Powering a warehouse-sized computer – part 1

by Robin Harris on Thursday, 26 July, 2007

Power is probably the least understood/most widely used technology in computing. We don’t understand it, – what is a ground loop?- we rarely measure it, and its behavior is a mystery. Labels are no help either. My computer spec is “100-240 V alternating current, 12 A (low voltage range) or 6 A (high voltage range), 50-60 Hz”.

Does it really use almost as much power as a hair dryer? I don’t think so.

Google power
Beginning 5 years ago, Google took the lead in making a power consumption an IT vendor issue. Today, Intel’s power hungry NetBurst architecture is history and power-efficient multi-core architectures are all the rage. Google wasn’t the only factor, but their use of free software, cheap hardware and massive scale meant that energy consumption became one of the few places they could cut costs.

The fact that they are purchasing over a half million servers a year didn’t hurt either.

Using the data-intensive methodologies their scale enables, Google has now published results of the their studies of data center power.

Googlers take a long hard look at power
What are the key determinants of data center power consumption? How can data centers maximize the return on their big investments? What, if any, technologies may help data centers become more efficient? Google now gives us one large-scale data point.

Power Provisioning for a Warehouse-sized Computer by Xiaobo Fan, Wolf-Dietrich Weber and Luiz André Barroso sheds light on creating energy efficient data centers and on Google’s operations. Anil Gupta over at the Network Storage blog turned me on to this – thanks Anil – a fact I spaced on while writing this.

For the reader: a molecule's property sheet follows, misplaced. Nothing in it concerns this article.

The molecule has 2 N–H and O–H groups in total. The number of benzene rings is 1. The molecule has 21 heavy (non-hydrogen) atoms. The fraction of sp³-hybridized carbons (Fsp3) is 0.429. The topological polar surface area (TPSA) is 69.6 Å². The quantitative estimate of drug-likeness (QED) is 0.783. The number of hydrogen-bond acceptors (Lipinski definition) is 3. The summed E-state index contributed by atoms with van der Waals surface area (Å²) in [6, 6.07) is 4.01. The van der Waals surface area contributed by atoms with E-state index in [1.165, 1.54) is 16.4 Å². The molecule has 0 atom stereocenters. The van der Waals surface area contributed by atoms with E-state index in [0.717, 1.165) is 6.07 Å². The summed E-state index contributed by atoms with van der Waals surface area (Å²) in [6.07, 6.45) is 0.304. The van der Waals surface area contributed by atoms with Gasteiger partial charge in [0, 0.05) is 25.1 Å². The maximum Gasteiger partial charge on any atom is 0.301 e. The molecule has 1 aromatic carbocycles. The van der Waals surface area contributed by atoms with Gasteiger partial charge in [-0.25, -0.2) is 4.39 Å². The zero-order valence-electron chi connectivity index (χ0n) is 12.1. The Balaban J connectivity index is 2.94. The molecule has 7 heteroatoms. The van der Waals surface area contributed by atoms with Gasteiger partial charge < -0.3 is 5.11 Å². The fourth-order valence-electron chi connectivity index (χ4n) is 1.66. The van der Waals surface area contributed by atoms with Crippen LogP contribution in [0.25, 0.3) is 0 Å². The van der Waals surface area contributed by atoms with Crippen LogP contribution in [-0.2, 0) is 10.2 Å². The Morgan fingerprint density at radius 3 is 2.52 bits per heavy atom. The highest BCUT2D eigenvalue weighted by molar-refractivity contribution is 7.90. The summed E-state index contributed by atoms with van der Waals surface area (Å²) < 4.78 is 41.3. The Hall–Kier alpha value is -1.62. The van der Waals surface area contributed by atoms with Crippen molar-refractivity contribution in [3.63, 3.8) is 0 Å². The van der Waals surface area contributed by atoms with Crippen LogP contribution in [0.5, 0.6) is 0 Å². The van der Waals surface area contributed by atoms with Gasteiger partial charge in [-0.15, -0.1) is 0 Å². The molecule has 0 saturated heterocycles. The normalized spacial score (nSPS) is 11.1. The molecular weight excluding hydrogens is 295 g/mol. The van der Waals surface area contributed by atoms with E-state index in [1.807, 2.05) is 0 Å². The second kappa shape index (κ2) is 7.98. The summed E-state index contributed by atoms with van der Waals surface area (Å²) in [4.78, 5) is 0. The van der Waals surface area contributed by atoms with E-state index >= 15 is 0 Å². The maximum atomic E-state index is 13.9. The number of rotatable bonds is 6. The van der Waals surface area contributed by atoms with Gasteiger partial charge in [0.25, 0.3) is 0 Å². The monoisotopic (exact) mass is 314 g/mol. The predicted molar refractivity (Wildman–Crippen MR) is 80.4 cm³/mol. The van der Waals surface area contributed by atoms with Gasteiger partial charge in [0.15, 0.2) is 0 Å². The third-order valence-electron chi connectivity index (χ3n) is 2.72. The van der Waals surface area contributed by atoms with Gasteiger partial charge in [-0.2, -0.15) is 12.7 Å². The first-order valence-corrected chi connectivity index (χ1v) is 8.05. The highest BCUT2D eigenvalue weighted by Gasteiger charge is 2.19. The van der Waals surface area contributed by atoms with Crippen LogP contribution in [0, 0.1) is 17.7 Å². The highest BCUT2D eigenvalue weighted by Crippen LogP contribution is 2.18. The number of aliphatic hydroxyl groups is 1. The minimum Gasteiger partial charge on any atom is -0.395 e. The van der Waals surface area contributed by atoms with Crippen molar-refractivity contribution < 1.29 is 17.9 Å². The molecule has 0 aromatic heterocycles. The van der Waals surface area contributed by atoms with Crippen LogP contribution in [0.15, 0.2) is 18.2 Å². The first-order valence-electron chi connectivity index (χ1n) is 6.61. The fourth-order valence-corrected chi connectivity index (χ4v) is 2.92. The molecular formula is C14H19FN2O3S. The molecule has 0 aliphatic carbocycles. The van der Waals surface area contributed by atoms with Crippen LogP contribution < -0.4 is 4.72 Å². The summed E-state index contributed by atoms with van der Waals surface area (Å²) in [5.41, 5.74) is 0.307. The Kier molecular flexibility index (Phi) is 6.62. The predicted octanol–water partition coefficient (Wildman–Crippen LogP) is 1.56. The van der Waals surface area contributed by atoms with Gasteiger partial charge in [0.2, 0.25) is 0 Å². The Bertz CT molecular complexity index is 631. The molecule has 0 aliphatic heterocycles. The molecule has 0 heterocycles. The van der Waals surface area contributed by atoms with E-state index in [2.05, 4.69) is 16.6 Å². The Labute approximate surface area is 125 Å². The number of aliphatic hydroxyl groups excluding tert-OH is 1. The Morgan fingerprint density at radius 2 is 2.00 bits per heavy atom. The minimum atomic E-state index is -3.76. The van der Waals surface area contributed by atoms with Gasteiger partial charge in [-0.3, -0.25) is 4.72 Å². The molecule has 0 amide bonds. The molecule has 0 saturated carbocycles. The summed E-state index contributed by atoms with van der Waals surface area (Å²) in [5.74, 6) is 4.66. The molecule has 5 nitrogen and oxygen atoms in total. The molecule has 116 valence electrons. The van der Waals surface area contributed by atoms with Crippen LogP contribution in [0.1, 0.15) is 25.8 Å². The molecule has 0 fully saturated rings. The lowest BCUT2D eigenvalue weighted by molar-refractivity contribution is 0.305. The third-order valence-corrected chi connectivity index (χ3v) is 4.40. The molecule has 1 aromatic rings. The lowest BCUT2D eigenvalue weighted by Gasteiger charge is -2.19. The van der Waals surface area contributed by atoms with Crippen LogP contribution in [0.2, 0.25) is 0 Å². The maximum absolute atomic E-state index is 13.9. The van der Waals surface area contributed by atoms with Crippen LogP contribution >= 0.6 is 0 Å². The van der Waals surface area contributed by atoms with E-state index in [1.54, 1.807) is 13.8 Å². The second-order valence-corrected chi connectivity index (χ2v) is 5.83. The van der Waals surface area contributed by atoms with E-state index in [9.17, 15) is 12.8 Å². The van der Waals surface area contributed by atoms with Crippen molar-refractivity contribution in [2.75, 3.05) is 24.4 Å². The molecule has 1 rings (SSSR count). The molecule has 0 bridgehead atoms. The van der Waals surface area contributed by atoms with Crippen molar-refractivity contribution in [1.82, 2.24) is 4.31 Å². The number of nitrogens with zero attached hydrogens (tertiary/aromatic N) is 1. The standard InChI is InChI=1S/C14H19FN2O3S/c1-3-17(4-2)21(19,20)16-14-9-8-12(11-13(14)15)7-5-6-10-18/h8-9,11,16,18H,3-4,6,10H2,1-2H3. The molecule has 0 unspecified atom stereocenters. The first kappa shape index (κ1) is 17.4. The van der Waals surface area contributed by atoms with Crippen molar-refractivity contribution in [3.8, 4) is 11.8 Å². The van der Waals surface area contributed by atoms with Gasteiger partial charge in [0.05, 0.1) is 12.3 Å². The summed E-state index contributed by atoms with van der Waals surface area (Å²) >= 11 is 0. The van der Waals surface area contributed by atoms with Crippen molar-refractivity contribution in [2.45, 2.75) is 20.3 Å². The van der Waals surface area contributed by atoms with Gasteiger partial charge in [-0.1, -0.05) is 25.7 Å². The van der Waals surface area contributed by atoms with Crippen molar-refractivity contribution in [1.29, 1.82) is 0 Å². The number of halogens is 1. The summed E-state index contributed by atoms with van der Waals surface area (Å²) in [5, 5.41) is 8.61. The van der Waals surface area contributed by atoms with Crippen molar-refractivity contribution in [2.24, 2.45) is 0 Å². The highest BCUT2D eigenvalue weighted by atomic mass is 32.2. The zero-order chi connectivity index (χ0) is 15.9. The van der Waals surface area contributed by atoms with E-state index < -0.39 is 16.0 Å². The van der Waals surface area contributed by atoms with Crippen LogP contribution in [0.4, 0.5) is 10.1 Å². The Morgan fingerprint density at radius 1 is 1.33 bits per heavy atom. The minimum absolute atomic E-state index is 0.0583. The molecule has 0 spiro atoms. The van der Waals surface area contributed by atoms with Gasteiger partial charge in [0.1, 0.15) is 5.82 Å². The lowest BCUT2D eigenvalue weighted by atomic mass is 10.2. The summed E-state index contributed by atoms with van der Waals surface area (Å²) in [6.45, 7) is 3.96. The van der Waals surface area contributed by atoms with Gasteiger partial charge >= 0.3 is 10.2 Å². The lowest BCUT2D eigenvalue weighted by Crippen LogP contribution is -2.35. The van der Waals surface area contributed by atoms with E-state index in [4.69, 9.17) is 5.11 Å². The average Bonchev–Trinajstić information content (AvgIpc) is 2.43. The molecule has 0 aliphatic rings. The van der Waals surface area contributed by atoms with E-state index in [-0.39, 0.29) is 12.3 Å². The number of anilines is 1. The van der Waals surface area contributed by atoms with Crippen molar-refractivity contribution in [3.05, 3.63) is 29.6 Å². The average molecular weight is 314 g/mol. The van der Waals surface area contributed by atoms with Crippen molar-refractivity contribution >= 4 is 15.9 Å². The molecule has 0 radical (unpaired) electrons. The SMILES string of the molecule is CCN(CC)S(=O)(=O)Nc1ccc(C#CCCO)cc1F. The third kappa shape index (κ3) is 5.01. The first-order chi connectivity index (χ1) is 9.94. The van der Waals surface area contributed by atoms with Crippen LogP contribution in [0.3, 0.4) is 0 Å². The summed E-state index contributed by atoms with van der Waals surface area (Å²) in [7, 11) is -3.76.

Power to the servers
In the usual massive-scale Google style, the paper looks at the power consumption of groups of up to 15,000 servers. That’s a tiny fraction of the server population of a recent Google data center, but large enough to be useful for the rest of us with less exalted infrastructures.

A datacenter costs $10-$20 per deployed watt of peak computer power, excluding cooling and other loads. Ideally you’d build and operate the data center at 99% level all the time. The problem is that equipment power ratings are pretty useless for determining peak load.

This leads to a couple of problems. The cost of the datacenter actually exceeds the cost of power for 10 years of operation. I ran the numbers for the power costs at the new Oregon facility and it works out to about 50 cents per watt/year, or $5 for 10 years. So it maximizes Google’s investment to keep their power consumption pegged.

Not only that, but Google gets charged based on their peak watt/hour power consumption – at least in Oregon. If they do one hour at 100 MW and the rest of the month at 25 MW, they get charged for consuming a 100 MW for a month. That’s a little different than us home users.

Therefore it makes sense for them to utilize the data center’s capacity as fully as possible, and as uniformly as possible, so they don’t overbuild the datacenter or overpay for the power. They really need to understand power consumption.

So what did they figure out?
Well, a whole heck of a lot. Here’s some key findings.